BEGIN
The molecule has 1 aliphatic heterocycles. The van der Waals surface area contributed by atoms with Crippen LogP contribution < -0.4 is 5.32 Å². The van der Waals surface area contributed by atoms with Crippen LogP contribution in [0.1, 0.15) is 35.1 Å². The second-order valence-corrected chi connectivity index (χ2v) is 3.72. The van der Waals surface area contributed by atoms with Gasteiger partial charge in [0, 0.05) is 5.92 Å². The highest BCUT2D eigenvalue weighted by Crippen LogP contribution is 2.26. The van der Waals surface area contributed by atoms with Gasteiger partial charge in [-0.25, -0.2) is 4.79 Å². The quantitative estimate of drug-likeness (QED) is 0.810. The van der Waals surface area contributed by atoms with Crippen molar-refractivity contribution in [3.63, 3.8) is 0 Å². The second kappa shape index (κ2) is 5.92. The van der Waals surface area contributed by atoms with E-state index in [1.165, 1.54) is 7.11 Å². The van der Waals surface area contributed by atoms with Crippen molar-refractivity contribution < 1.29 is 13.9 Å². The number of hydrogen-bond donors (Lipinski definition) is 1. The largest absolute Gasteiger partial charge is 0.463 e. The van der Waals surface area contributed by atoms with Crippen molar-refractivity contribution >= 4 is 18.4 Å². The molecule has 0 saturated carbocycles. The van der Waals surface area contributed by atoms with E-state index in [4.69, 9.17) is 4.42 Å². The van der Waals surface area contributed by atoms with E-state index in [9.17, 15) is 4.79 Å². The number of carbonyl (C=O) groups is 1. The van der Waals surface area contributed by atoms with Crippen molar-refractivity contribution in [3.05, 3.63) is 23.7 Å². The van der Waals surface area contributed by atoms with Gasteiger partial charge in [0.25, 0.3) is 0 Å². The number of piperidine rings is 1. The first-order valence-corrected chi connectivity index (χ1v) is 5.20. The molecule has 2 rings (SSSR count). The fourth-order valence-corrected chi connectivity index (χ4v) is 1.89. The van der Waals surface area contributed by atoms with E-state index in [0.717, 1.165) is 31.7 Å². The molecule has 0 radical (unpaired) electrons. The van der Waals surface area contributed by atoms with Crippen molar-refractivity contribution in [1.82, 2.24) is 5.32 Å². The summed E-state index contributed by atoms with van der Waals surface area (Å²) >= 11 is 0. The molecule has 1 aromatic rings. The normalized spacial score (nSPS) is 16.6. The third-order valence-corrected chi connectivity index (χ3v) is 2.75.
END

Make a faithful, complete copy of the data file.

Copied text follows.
The molecule has 1 aliphatic heterocycles. The van der Waals surface area contributed by atoms with Crippen LogP contribution < -0.4 is 5.32 Å². The van der Waals surface area contributed by atoms with Crippen LogP contribution in [0.1, 0.15) is 35.1 Å². The second-order valence-corrected chi connectivity index (χ2v) is 3.72. The van der Waals surface area contributed by atoms with Gasteiger partial charge in [0, 0.05) is 5.92 Å². The highest BCUT2D eigenvalue weighted by Crippen LogP contribution is 2.26. The van der Waals surface area contributed by atoms with Gasteiger partial charge in [-0.25, -0.2) is 4.79 Å². The quantitative estimate of drug-likeness (QED) is 0.810. The van der Waals surface area contributed by atoms with Crippen molar-refractivity contribution in [3.63, 3.8) is 0 Å². The second kappa shape index (κ2) is 5.92. The van der Waals surface area contributed by atoms with E-state index in [1.165, 1.54) is 7.11 Å². The van der Waals surface area contributed by atoms with Crippen molar-refractivity contribution < 1.29 is 13.9 Å². The number of hydrogen-bond donors (Lipinski definition) is 1. The largest absolute Gasteiger partial charge is 0.463 e. The van der Waals surface area contributed by atoms with Crippen molar-refractivity contribution >= 4 is 18.4 Å². The molecule has 0 saturated carbocycles. The van der Waals surface area contributed by atoms with E-state index in [4.69, 9.17) is 4.42 Å². The van der Waals surface area contributed by atoms with E-state index in [9.17, 15) is 4.79 Å². The number of carbonyl (C=O) groups is 1. The van der Waals surface area contributed by atoms with Crippen molar-refractivity contribution in [3.05, 3.63) is 23.7 Å². The van der Waals surface area contributed by atoms with Gasteiger partial charge in [0.25, 0.3) is 0 Å². The number of piperidine rings is 1. The first-order valence-corrected chi connectivity index (χ1v) is 5.20. The molecule has 2 rings (SSSR count). The fourth-order valence-corrected chi connectivity index (χ4v) is 1.89. The van der Waals surface area contributed by atoms with E-state index in [0.717, 1.165) is 31.7 Å². The molecule has 0 radical (unpaired) electrons. The van der Waals surface area contributed by atoms with Crippen molar-refractivity contribution in [1.82, 2.24) is 5.32 Å². The summed E-state index contributed by atoms with van der Waals surface area (Å²) >= 11 is 0. The molecule has 1 aromatic rings. The normalized spacial score (nSPS) is 16.6. The third-order valence-corrected chi connectivity index (χ3v) is 2.75.